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| Read Time: 2 minutes | Criminal Defense

Lesser Known Driving Under the Influence Penalties in Florida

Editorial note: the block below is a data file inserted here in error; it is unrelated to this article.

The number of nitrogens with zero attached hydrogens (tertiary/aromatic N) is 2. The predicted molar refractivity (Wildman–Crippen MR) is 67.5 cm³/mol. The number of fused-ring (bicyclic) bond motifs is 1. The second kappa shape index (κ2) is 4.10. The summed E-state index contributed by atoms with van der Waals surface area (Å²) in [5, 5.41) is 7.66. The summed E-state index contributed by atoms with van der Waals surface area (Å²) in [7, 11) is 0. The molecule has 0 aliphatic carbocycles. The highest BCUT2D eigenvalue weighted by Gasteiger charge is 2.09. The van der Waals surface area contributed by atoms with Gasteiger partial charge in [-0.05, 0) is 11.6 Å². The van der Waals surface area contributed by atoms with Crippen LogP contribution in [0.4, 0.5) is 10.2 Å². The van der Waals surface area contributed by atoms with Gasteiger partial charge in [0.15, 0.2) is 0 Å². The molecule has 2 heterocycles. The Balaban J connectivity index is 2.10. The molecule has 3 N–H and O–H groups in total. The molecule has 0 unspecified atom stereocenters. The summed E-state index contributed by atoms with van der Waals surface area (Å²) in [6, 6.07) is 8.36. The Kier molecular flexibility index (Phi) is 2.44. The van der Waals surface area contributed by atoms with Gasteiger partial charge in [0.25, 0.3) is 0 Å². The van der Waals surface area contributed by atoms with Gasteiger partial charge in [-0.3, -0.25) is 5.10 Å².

If you have been pulled over for drinking and driving, you know how terrifying it is. You have horrible things going through your mind, and you’re worried about your future. What will your friends and family think? Will you have a conviction on your record? Will you lose your job? The long-term consequences of a drinking and driving conviction can be really detrimental. Still, a conviction is not the only thing you should be concerned about after a drinking and driving offense. Among other things, your license may be revoked, and you may face serious consequences if you have multiple convictions. Understanding your options and legal rights after a driving under the influence arrest is critical to your future. Florida Drinking and Driving Offenses Drinking and driving offenses have serious penalties associated with them in Florida that escalate the more times you are convicted of the offense. A first-time offender will be sentenced to a fine between $500-$1,000, and a prison term of no more than six months. These punishments are also increased substantially when bodily injury to another or property damage occurs as the result of an accident. If serious injury or death occurs, felony charges may be brought against the offender. Other charges frequently associated with drunk driving offenses include juvenile crimes such as minors in possession, or drug infractions, reckless driving, or similar charges. When you are charged with driving under the influence, Florida law gives you a 10-day window in which to request an administrative hearing to prevent your license from being suspended. If you want to maintain your driving privileges, making a timely request for this hearing is critical. Thus, it is always in your best interest to obtain legal counsel as soon as possible after being charged with any criminal offense. Your court appearances are scheduled for you; you likely will not get to choose when they occur and it is your responsibility to be available for these appearances. Failure to appear may result in a warrant for your arrest. Orlando, Florida Criminal Defense Attorneys Although Florida law treats driving under the influence as a very serious offense, Florida also provides many opportunities for first time offenders to lessen the severity of the charge. Some people may be eligible for DUI school, alcohol treatment, community service or even the possibility of Pretrial Diversion. Subsequent offenses require ignition interlock devices, assuming you are able to keep your license. In certain cases and after certain conditions and probationary periods are met and completed, you may even be able to have your charges dismissed. Your eligibility and options will vary depending on the unique circumstances of your crime, your past criminal history, and a variety of other contributing factors. Hiring an experienced DUI criminal defense attorney is the best way to ensure that your legal rights are protected and you will receive the best possible outcome. As former prosecutors, we pride ourselves on our vast knowledge of the criminal justice system and procedure, and will make sure you understand your options every step of the way. Call our Orlando office to talk to an attorney at Moses & Rooth today.